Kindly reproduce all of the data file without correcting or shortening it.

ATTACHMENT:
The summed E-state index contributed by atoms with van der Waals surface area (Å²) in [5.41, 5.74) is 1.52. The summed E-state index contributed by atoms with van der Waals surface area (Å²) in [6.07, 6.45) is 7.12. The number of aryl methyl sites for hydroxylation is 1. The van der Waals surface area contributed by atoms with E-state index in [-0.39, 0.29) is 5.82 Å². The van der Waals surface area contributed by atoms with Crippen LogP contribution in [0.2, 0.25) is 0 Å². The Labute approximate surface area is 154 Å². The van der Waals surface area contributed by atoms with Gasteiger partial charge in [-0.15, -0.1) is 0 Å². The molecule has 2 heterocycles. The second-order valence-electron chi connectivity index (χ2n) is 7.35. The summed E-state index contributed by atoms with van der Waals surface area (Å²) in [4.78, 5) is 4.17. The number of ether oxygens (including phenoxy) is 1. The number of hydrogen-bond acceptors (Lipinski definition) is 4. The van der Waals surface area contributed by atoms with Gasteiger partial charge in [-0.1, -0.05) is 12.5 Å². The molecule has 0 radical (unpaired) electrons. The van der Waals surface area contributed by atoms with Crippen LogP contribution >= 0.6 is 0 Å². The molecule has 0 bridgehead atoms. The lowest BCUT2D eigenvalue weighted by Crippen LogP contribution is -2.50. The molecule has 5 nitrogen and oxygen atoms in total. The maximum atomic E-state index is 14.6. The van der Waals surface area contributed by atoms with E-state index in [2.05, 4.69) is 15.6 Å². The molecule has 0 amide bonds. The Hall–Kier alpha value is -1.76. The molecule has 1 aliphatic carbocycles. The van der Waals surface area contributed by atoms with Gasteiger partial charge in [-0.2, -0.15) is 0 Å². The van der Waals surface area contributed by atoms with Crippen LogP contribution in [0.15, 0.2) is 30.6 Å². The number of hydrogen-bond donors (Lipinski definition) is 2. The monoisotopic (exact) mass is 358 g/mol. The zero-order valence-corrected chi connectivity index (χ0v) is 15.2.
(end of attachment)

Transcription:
The summed E-state index contributed by atoms with van der Waals surface area (Å²) in [5.41, 5.74) is 1.52. The summed E-state index contributed by atoms with van der Waals surface area (Å²) in [6.07, 6.45) is 7.12. The number of aryl methyl sites for hydroxylation is 1. The van der Waals surface area contributed by atoms with E-state index in [-0.39, 0.29) is 5.82 Å². The van der Waals surface area contributed by atoms with Crippen LogP contribution in [0.2, 0.25) is 0 Å². The Labute approximate surface area is 154 Å². The van der Waals surface area contributed by atoms with Gasteiger partial charge in [-0.15, -0.1) is 0 Å². The molecule has 2 heterocycles. The second-order valence-electron chi connectivity index (χ2n) is 7.35. The summed E-state index contributed by atoms with van der Waals surface area (Å²) in [4.78, 5) is 4.17. The number of ether oxygens (including phenoxy) is 1. The number of hydrogen-bond acceptors (Lipinski definition) is 4. The van der Waals surface area contributed by atoms with Gasteiger partial charge in [-0.1, -0.05) is 12.5 Å². The molecule has 0 radical (unpaired) electrons. The van der Waals surface area contributed by atoms with Crippen LogP contribution >= 0.6 is 0 Å². The molecule has 0 bridgehead atoms. The lowest BCUT2D eigenvalue weighted by Crippen LogP contribution is -2.50. The molecule has 5 nitrogen and oxygen atoms in total. The maximum atomic E-state index is 14.6. The van der Waals surface area contributed by atoms with E-state index in [2.05, 4.69) is 15.6 Å². The molecule has 0 amide bonds. The Hall–Kier alpha value is -1.76. The molecule has 1 aliphatic carbocycles. The van der Waals surface area contributed by atoms with Gasteiger partial charge in [-0.2, -0.15) is 0 Å². The van der Waals surface area contributed by atoms with Crippen LogP contribution in [0.15, 0.2) is 30.6 Å². The number of hydrogen-bond donors (Lipinski definition) is 2. The monoisotopic (exact) mass is 358 g/mol. The zero-order valence-corrected chi connectivity index (χ0v) is 15.2.